|Posted:||October 16, 2020 09:47 AM|
|From:||Senator Maria Collett|
|To:||All Senate members|
|Subject:||Equitable COVID-19 Vaccine Access Plan|
Soon, I will introduce legislation committing the Commonwealth to an equitable distribution of any future FDA-approved COVID-19 vaccine based upon the recommendations of leading national researchers. The advisors organized by The National Academies of Sciences, Engineering and Medicine developed a foundational blueprint that will be considered by the CDC’s Advisory Committee on Immunization Practices (ACIP) as it crafts its recommendations, due to be released closer to the time a vaccine is approved. Without ACIP’s specific guidance available for planning now, states across the country are using the National Academies recommendations to advance their own vaccine distribution plans.
Drug manufacturers and the federal government have been working quickly to get a viable COVID-19 vaccine to market for the protection of our citizens. As this process moves forward, there is little doubt that the amount of vaccine manufactured will not initially be enough to ensure coverage for everyone in the United States. In fact, it is estimated that as the first round of approved vaccines are released, there will only be enough to inoculate between 3% and 5% of the country’s population.
Until a vaccine is widely available, we must ensure that Pennsylvanians who are most likely to be exposed to the virus or suffer from serious health complications from a COVID-19 infection are given first access to available vaccines.
The National Academies of Sciences, Engineering and Medicine released their final Framework for Equitable Allocation of COVID-19 Vaccine Consensus Study Report on October 2, 2020. A copy of the report can be downloaded here. Recognizing the challenges of getting vaccines to the populations most at risk of contracting COVID-19 or having severe complications from infection, the report details recommendations for phased deployment of vaccines as they become available.
The allocation recommendations are guided by foundational principles focused on fairness and nondiscriminatory practices, the mitigation of health inequities, public transparency and evidence-based planning. This legislation is meant to implement those recommendations as part of our state plan for combating COVID-19 crisis moving forward, particularly by prioritizing vaccination deployment to frontline healthcare workers, first responders, and those whose underlying health conditions make them more susceptible to infection and transmittal in the initial phases of vaccine availability.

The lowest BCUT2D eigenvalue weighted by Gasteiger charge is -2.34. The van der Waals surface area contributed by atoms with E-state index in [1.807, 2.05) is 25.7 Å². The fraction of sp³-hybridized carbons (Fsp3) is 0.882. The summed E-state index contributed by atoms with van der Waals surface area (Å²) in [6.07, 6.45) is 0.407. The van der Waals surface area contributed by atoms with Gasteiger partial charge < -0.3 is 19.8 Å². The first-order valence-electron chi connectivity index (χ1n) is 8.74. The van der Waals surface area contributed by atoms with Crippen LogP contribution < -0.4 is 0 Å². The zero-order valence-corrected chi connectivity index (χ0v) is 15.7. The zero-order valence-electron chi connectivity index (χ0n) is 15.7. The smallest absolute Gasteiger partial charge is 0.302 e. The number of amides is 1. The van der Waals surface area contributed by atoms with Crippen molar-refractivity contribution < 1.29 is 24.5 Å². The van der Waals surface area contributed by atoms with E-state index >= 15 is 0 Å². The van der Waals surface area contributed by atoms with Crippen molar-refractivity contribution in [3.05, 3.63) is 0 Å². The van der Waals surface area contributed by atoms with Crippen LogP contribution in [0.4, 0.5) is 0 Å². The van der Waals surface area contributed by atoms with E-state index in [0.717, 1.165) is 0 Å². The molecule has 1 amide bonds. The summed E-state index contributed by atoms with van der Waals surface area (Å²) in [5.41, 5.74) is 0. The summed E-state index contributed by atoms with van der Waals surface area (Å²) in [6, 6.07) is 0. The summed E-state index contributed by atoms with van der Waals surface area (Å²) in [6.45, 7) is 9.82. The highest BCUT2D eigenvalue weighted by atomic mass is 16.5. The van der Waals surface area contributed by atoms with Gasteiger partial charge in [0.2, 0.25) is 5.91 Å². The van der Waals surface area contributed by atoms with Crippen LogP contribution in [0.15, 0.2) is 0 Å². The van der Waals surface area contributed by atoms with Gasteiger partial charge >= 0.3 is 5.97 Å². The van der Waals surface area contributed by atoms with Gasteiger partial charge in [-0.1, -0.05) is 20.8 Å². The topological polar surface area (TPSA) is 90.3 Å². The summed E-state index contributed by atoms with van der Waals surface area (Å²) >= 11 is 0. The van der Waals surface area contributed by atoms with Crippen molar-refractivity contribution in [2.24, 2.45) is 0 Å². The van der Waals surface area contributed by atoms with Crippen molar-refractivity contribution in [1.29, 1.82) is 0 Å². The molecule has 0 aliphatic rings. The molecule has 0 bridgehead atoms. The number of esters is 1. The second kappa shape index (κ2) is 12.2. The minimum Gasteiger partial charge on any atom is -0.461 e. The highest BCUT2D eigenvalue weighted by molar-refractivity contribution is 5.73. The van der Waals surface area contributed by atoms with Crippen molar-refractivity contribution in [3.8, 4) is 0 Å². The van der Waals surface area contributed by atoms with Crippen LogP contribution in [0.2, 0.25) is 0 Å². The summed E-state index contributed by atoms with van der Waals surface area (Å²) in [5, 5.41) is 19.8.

My legislation would prioritize the distribution of vaccines by first ensuring equitable access to our frontline health care workers, those who are most likely to be exposed to the virus. This would include high-risk health workers in hospitals, nursing homes and in-home care settings who are providing direct patient care. It would also prioritize workers providing essential services to health care facilities, such as transportation, environmental services, and other facility services where the risk of exposure to bodily fluids or aerosols is high. In addition, first responders with a high risk of COVID exposure would be prioritized in this first phase.
In the next phase, at-risk populations, such as the elderly and those with certain pre-existing medical conditions which increase their chances of serious complications or death from COVID-19 infections, will be prioritized for vaccine deployment.
Additional deployment prioritization phases as described by the National Academies recommendations will also apply. The plan will also allow for enough flexibility to adjust should the market shift outcomes regarding vaccine availability.
In addition to providing for the prioritization of available vaccines, the legislation would require that no out-of-pocket cost be borne by the recipient of any COVID-19 approved vaccine.
It may be 12 to 18 months after an approved vaccine first makes it to the market before there will be enough vaccine to cover all our citizens. Until such a time as a sufficient supply exists to cover all Pennsylvanians, we should be ensuring that those who literally put their lives on the line during this pandemic and those who have the greatest risk of dying from COVID-19 are given priority access to these life-saving vaccines.
Please join me in ensuring that access to the COVID-19 vaccine goes to Pennsylvanians with the greatest need first.